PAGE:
An open-ended question was also used to collect additional data for this research question. Responses were examined using content analysis and inductive reasoning to examine patterns in the data and develop themes and categories based on constant comparisons. Respondents were asked to identify why they ranked the professional development delivery preferences as they did. Twenty-nine participants (74%) responded to the question and the following themes, with frequencies, were established: (a) face-to-face interaction with peers (14), (b) in-depth questioning/discussion (6), (c) customized to participants’ needs and preferences (3), (d) customized by topic/materials (3), (e) variety of delivery methods (2), (f) hands-on interactions (2), (g) small group size (2), (h) cost (2), (i) simultaneous interactions/feedback (1), (j) combination of large/small groups (1), (k) based on faculty feedback (1), and (l) no true ranking (1). The largest number of the respondents (48%) preferred face-to-face interaction with peers and delivery preferences that allowed for in-depth questioning/discussion/ dialogue (21%).

Following are sample responses:

  • Depends on the topic and delivery method. If someone is providing information only and no feedback is necessary, long-distance and CDs would work. If you need input from attendees then you would need conferencing or on site delivery.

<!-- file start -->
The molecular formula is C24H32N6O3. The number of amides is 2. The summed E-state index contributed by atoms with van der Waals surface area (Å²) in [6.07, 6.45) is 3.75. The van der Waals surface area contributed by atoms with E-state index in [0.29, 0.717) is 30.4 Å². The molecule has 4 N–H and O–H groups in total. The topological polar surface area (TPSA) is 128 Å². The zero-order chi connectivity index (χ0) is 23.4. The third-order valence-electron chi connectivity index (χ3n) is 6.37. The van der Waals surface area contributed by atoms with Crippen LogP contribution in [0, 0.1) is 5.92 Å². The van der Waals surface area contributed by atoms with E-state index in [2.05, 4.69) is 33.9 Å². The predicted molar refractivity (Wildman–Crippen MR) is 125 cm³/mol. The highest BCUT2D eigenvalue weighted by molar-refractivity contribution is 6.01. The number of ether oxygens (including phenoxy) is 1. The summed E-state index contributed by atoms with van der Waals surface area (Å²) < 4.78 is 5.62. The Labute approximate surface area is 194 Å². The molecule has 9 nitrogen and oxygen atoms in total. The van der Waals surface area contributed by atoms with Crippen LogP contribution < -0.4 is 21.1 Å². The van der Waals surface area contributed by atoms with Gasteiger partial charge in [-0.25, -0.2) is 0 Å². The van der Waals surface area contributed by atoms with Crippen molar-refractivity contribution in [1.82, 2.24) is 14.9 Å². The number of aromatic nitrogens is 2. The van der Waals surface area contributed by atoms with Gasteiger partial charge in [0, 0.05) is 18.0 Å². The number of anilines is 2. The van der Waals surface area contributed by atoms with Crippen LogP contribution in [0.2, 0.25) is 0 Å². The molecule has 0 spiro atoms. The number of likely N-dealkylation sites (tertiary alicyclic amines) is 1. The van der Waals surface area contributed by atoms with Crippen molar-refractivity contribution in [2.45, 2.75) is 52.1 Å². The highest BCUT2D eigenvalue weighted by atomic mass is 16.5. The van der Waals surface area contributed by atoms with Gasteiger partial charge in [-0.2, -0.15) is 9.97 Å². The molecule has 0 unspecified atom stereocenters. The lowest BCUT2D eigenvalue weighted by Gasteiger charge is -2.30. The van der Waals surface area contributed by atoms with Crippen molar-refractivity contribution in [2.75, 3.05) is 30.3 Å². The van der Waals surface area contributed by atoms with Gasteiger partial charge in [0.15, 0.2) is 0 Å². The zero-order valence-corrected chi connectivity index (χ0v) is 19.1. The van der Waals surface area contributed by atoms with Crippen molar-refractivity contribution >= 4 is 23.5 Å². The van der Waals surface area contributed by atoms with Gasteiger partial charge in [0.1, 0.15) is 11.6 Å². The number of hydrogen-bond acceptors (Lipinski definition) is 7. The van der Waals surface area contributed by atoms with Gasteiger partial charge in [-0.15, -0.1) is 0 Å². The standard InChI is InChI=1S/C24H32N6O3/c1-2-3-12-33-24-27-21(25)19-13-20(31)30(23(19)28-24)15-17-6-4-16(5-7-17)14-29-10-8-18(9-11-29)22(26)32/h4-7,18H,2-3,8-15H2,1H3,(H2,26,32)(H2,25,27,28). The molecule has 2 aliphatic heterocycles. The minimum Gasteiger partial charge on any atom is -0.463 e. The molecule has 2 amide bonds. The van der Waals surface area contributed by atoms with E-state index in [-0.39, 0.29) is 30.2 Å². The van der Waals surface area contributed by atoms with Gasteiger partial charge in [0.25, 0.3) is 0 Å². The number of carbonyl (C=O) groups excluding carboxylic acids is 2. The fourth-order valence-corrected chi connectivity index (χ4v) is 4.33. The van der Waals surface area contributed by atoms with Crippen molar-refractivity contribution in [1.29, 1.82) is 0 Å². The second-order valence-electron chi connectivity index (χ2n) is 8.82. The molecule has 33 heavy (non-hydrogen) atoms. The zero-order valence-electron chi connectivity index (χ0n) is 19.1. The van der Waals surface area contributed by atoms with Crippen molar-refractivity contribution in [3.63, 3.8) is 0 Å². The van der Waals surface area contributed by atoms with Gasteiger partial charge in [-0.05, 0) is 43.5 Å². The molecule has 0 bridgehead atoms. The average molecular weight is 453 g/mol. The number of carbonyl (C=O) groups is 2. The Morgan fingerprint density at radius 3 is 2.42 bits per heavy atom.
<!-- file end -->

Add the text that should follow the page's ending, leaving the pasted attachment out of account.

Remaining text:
• Face to face has produced greater results and allows for direct interaction with and follow up the presenter. However, without the technology available, it is difficult to measure the effect of web based or webinars.
  • Combinations provide a personal self acceptance of the materials being presented and makes use of the most highest technology services available.
  • I do not feel that a true ranking can be made on a preferred type. The PD activity/session and the targeted group’s skills/needs should determine the best method of delivery.
  • Face to face has produced greater results and allows for direct interaction with and follow up the presenter. However, without the technology available, it is difficult to measure the effect of web based or webinars.
  • Small groups allow more interaction, and CD seems to be the least effective for me due to time.
  • I have always believed in face to face with q & A possibilities being the best presentation model.
  • Prefer group training; opportunity to ask questions and collaborate with others.
  • Potential for professional interaction and opportunity for hands on performance (I do, we do, you do model).
  • I learn better when I am face to face with an instructor. I am very comfortable with the technology-based approach when cost is an issue.
  • I believe face-to-face workshops are more effective. It has been my experience that seminars/conferences are an effective way to network and meet interesting people.
  • I prefer delivery methods that allow for simultaneous interaction and feedback.
  • I still believe face-to-face communication is still the best way to help in professional development.
  • I feel more comfortable with hands on interaction.
  • Enjoy getting to see other peers. A type of therapy.

Discussion